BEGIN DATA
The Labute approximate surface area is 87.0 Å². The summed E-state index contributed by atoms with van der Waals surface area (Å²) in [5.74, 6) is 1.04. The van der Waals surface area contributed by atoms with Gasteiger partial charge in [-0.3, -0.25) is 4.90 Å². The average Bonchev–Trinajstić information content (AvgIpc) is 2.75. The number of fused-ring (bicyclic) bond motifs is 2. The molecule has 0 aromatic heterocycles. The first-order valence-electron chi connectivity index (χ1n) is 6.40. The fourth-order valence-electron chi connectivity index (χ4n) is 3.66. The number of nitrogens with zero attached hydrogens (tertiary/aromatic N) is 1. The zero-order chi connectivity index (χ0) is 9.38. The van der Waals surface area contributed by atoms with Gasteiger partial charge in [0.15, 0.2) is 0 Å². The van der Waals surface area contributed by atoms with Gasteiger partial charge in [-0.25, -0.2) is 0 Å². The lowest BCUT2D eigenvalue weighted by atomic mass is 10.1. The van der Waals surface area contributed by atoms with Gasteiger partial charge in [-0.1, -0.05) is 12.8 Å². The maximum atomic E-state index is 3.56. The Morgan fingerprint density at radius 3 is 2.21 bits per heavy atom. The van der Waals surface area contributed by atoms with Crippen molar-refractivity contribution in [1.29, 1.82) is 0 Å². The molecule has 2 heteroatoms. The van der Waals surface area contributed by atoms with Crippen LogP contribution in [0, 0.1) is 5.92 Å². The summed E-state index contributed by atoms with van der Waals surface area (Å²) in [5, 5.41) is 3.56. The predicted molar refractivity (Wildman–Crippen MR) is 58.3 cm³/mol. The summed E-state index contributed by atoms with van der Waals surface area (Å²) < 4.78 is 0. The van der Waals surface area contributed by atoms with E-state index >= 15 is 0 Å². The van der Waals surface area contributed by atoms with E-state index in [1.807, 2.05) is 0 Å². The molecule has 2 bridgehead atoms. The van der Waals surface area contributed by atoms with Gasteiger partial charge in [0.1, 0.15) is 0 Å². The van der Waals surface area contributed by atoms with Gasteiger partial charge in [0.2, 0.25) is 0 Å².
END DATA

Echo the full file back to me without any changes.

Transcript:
The Labute approximate surface area is 87.0 Å². The summed E-state index contributed by atoms with van der Waals surface area (Å²) in [5.74, 6) is 1.04. The van der Waals surface area contributed by atoms with Gasteiger partial charge in [-0.3, -0.25) is 4.90 Å². The average Bonchev–Trinajstić information content (AvgIpc) is 2.75. The number of fused-ring (bicyclic) bond motifs is 2. The molecule has 0 aromatic heterocycles. The first-order valence-electron chi connectivity index (χ1n) is 6.40. The fourth-order valence-electron chi connectivity index (χ4n) is 3.66. The number of nitrogens with zero attached hydrogens (tertiary/aromatic N) is 1. The zero-order chi connectivity index (χ0) is 9.38. The van der Waals surface area contributed by atoms with Gasteiger partial charge in [0.15, 0.2) is 0 Å². The van der Waals surface area contributed by atoms with Gasteiger partial charge in [-0.25, -0.2) is 0 Å². The lowest BCUT2D eigenvalue weighted by atomic mass is 10.1. The van der Waals surface area contributed by atoms with Gasteiger partial charge in [-0.1, -0.05) is 12.8 Å². The maximum atomic E-state index is 3.56. The Morgan fingerprint density at radius 3 is 2.21 bits per heavy atom. The van der Waals surface area contributed by atoms with Crippen molar-refractivity contribution in [1.29, 1.82) is 0 Å². The molecule has 2 heteroatoms. The van der Waals surface area contributed by atoms with Crippen LogP contribution in [0, 0.1) is 5.92 Å². The summed E-state index contributed by atoms with van der Waals surface area (Å²) in [5, 5.41) is 3.56. The predicted molar refractivity (Wildman–Crippen MR) is 58.3 cm³/mol. The summed E-state index contributed by atoms with van der Waals surface area (Å²) < 4.78 is 0. The van der Waals surface area contributed by atoms with E-state index >= 15 is 0 Å². The van der Waals surface area contributed by atoms with E-state index in [1.807, 2.05) is 0 Å². The molecule has 2 bridgehead atoms. The van der Waals surface area contributed by atoms with Gasteiger partial charge in [0.1, 0.15) is 0 Å². The van der Waals surface area contributed by atoms with Gasteiger partial charge in [0.2, 0.25) is 0 Å².